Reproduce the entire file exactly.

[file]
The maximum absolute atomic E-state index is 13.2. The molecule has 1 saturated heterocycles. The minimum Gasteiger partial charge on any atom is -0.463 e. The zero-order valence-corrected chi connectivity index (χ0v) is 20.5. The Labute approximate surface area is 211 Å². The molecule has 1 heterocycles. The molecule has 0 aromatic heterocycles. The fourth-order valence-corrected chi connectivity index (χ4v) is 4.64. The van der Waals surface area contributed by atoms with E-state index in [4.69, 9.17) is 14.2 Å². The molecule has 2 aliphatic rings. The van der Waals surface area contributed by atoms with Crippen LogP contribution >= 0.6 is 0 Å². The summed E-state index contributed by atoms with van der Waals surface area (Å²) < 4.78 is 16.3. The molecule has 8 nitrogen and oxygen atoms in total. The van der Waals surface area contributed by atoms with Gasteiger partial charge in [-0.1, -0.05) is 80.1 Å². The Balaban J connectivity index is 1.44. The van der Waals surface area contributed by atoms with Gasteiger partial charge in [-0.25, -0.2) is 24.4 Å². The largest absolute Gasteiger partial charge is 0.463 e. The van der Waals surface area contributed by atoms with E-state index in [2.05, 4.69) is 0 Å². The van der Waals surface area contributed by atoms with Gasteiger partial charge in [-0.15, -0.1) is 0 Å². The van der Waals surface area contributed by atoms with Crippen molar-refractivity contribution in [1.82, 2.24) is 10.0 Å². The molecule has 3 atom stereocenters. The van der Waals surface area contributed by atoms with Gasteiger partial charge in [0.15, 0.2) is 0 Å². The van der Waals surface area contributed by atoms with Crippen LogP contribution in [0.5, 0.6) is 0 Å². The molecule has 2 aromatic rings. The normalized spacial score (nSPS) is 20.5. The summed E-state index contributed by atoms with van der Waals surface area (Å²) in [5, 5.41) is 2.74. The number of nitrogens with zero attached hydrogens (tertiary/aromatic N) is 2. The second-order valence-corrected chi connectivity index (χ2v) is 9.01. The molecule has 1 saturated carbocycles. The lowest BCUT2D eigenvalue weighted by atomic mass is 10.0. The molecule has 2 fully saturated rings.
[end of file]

The maximum absolute atomic E-state index is 13.2. The molecule has 1 saturated heterocycles. The minimum Gasteiger partial charge on any atom is -0.463 e. The zero-order valence-corrected chi connectivity index (χ0v) is 20.5. The Labute approximate surface area is 211 Å². The molecule has 1 heterocycles. The molecule has 0 aromatic heterocycles. The fourth-order valence-corrected chi connectivity index (χ4v) is 4.64. The van der Waals surface area contributed by atoms with E-state index in [4.69, 9.17) is 14.2 Å². The molecule has 2 aliphatic rings. The van der Waals surface area contributed by atoms with Crippen LogP contribution >= 0.6 is 0 Å². The summed E-state index contributed by atoms with van der Waals surface area (Å²) < 4.78 is 16.3. The molecule has 8 nitrogen and oxygen atoms in total. The van der Waals surface area contributed by atoms with Gasteiger partial charge in [-0.1, -0.05) is 80.1 Å². The Balaban J connectivity index is 1.44. The van der Waals surface area contributed by atoms with Gasteiger partial charge in [-0.25, -0.2) is 24.4 Å². The largest absolute Gasteiger partial charge is 0.463 e. The van der Waals surface area contributed by atoms with E-state index in [2.05, 4.69) is 0 Å². The van der Waals surface area contributed by atoms with Gasteiger partial charge in [-0.15, -0.1) is 0 Å². The van der Waals surface area contributed by atoms with Crippen molar-refractivity contribution in [1.82, 2.24) is 10.0 Å². The molecule has 3 atom stereocenters. The van der Waals surface area contributed by atoms with Gasteiger partial charge in [0.15, 0.2) is 0 Å². The van der Waals surface area contributed by atoms with Crippen LogP contribution in [0.5, 0.6) is 0 Å². The molecule has 2 aromatic rings. The normalized spacial score (nSPS) is 20.5. The summed E-state index contributed by atoms with van der Waals surface area (Å²) in [5, 5.41) is 2.74. The number of nitrogens with zero attached hydrogens (tertiary/aromatic N) is 2. The second-order valence-corrected chi connectivity index (χ2v) is 9.01. The molecule has 1 saturated carbocycles. The lowest BCUT2D eigenvalue weighted by atomic mass is 10.0. The molecule has 2 fully saturated rings.